It sounds so trite. War is monstrous. No one wants it, yet it continues to break out, conjured up by men who expect to profit from it in some way, men the greater public grants impunity. War looks for weakness, like in Lebanon’s current political system. Its foundations are being shaken by the battle raging in Syria. Hardly anyone identifies with the “state” or “nation”, instead viewing their religious affiliation as a kind of state within a state. Politics is reduced to governing streams of money. So the split between the supporters and detractors of the Damascus regime threatens to paralyze the country’s institutions. Pressure from the outside rises as divides widen on the inside. It is a familiar situation, like the factions for and against the presence of the Palestine militia in 1975, and before that people’s varying stances on Egypt’s president Gamal Abdel Nasser in 1958, and even further back when opinions were split on the influence of Western Europe on the country in 1860. War erupted every time. Wars based on the internal division of power, like in the US “Game of Thrones” series with its powerful families, importance of rank, and propensity to resort to weapons and violence.
This is one side of this country: Lebanon, the merciless. On a more personal level though, the Lebanese are curious and open. The emanate warmth and respect – irrespective of religious affiliation. These two worlds seem like polar opposites, yet they come together to form one country. A strange mission for a peace fighter, perhaps more the purview of a clown.
He was in the wrong place at the right time.
“The war started with a joke,” As’ad Shaftari says, “when I was five years old.” Back then jokes at the expense of Muslims seemed perfectly normal to him. Like the other members of his family and people on the street, he felt superior to Sunnites and Shiites. When the war began in 1975, he was 20 years old and determined to protect his Christian community from the Muslims. So he dropped out of university where he was studying electronical engineering and began climbing the ranks in the Lebanese Forces. Soon he was integrated into the secret service where he was making life-and-death decisions, judge and executioner in one. He does not know just how many people he ordered to be tortured, how many died based on his decrees. Once the fighting that had killed thousands and led to 17,000 still missing today ended, “I enjoyed the sensation of walking down the street without bodyguards.” He realised he did not need to exude the aroma of power, not necessarily. He found inner peace.
His comrades climbed the career leader while he, one of the few orthodox Christians in the Maronite militia and one of the most powerful men there, was faced with ruin. Now that the guns had fallen silent and new posts were being assigned, his background was a hindrance. He was in the wrong place at the right time. His reputation preceded him and he struggled to find work. People feared him. As’ad Shaftari closed himself off and has lived off his modest pension ever since. And ten years later, in 2000, when his then 12-year-old son told him that his schoolmate Ekel never walked by a mosque unarmed, something suddenly clicked for him. A small voice inside him rose up and shook him awake. “In my mind’s eye, I saw my son in a military uniform. My stomach turned over.”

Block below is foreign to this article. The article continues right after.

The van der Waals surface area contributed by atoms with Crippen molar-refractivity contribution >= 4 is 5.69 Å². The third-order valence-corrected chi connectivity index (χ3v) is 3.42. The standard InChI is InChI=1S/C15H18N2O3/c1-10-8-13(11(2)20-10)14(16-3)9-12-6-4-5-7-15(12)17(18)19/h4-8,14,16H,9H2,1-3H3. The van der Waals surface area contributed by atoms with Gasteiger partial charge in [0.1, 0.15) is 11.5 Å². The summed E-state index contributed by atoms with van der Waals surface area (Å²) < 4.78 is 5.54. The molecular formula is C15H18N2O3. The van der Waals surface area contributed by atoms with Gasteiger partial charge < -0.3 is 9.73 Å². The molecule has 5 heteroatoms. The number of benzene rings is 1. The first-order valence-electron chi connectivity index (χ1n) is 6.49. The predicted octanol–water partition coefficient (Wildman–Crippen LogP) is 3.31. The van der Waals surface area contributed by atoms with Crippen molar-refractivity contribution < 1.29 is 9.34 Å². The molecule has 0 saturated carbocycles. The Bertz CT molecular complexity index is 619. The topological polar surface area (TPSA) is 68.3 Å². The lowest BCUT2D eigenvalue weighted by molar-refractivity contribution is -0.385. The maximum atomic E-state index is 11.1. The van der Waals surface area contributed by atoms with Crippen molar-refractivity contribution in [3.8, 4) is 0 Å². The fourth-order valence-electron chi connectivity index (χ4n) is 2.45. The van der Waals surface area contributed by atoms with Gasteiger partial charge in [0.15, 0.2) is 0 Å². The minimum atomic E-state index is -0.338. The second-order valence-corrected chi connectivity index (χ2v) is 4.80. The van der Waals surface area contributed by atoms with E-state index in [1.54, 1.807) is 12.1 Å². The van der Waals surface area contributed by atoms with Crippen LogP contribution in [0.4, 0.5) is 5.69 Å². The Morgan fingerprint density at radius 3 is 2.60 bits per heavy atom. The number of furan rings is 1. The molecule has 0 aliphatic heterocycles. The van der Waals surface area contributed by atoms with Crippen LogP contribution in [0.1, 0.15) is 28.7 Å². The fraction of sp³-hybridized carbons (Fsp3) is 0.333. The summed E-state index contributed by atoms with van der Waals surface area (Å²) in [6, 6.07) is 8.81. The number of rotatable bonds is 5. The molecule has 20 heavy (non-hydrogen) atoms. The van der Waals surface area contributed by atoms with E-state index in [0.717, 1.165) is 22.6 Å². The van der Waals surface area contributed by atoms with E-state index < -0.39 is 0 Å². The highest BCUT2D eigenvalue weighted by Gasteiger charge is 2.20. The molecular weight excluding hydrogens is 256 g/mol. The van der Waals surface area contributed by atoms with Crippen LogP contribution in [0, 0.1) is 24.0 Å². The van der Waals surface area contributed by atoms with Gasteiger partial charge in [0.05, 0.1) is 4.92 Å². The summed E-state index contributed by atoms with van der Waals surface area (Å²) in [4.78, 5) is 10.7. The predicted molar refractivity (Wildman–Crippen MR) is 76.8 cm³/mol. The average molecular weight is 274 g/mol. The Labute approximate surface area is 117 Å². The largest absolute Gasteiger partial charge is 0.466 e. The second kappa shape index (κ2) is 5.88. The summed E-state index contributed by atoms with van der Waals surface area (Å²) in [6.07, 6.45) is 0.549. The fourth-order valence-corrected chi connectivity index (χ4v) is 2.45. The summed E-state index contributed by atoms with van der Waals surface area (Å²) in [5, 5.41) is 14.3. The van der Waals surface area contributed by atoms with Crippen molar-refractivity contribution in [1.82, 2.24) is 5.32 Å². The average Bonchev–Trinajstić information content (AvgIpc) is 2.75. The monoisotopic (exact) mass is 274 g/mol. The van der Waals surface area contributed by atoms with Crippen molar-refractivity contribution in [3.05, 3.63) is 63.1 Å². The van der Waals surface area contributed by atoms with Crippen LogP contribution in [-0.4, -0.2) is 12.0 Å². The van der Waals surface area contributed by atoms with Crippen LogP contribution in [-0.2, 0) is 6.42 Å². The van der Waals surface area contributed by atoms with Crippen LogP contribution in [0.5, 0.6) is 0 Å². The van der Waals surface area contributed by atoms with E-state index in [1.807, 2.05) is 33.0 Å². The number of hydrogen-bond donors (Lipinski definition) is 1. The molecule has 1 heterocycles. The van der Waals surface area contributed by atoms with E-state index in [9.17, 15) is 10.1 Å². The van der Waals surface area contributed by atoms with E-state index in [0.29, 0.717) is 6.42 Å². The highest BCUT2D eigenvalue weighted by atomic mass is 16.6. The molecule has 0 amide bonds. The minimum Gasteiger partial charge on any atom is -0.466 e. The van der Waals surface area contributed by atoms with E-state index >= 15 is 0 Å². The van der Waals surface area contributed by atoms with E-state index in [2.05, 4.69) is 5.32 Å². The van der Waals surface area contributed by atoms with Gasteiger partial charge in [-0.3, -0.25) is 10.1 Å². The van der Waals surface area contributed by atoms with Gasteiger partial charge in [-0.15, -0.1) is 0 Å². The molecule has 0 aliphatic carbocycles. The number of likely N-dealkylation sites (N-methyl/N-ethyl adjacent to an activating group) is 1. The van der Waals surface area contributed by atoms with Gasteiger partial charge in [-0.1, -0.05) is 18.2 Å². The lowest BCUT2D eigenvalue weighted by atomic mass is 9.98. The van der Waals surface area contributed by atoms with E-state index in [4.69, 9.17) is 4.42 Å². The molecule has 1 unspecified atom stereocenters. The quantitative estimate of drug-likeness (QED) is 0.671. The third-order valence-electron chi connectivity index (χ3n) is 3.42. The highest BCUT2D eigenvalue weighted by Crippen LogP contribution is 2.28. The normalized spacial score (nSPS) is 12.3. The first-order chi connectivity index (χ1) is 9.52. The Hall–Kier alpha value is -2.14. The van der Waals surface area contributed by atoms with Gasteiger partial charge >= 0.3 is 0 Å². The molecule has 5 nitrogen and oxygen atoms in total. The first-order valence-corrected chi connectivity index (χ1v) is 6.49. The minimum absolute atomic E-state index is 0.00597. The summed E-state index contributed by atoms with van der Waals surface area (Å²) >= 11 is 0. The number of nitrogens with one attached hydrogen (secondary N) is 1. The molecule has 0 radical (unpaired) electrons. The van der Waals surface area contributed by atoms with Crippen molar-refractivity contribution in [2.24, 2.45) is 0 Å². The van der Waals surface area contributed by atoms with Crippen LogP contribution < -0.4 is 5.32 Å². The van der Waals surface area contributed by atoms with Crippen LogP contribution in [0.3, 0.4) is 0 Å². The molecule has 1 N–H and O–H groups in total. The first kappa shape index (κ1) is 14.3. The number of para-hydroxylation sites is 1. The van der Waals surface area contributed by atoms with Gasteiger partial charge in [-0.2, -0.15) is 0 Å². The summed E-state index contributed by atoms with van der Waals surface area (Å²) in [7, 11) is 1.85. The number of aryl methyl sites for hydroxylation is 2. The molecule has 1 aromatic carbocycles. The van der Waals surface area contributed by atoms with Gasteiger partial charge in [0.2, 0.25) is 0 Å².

Memories began flooding back unbidden. A déjà-vu of the war, a horror he had shoved down, hidden deep inside. Along with a sense of shock at himself and at what human beings are capable of, perhaps spurring on by his wounded pride at having been passed over.
The group went online the very next day.
He sat down immediately and penned a letter to the Lebanese people in five minutes flat. The 500-word missive began with the words: “I am so sorry. I wanted to defend Christianity, but what I did had nothing to do with true Christianity.” He recalled attending church on many Sundays during the war and not confessing because he did not see killing Palestinians as a sin. “Awareness was growing in me that something had gone terribly wrong.”
He sent his letter to a news agency where it lay around unpublished for five days. “The editors said it was ‘too hot for them to touch’.” Someone called and ordered him to retract the letter. But As’ad Shaftari was done taking orders. He sent his letter out to all the newspapers until one bit. Death threats followed. “People called me a traitor.” And then nothing. As’ad Shaftari was the first war criminal to go public with his confession and apology, and he remained the only one for many years. Until a few weeks ago in fact, when the Fighters for Peace was founded.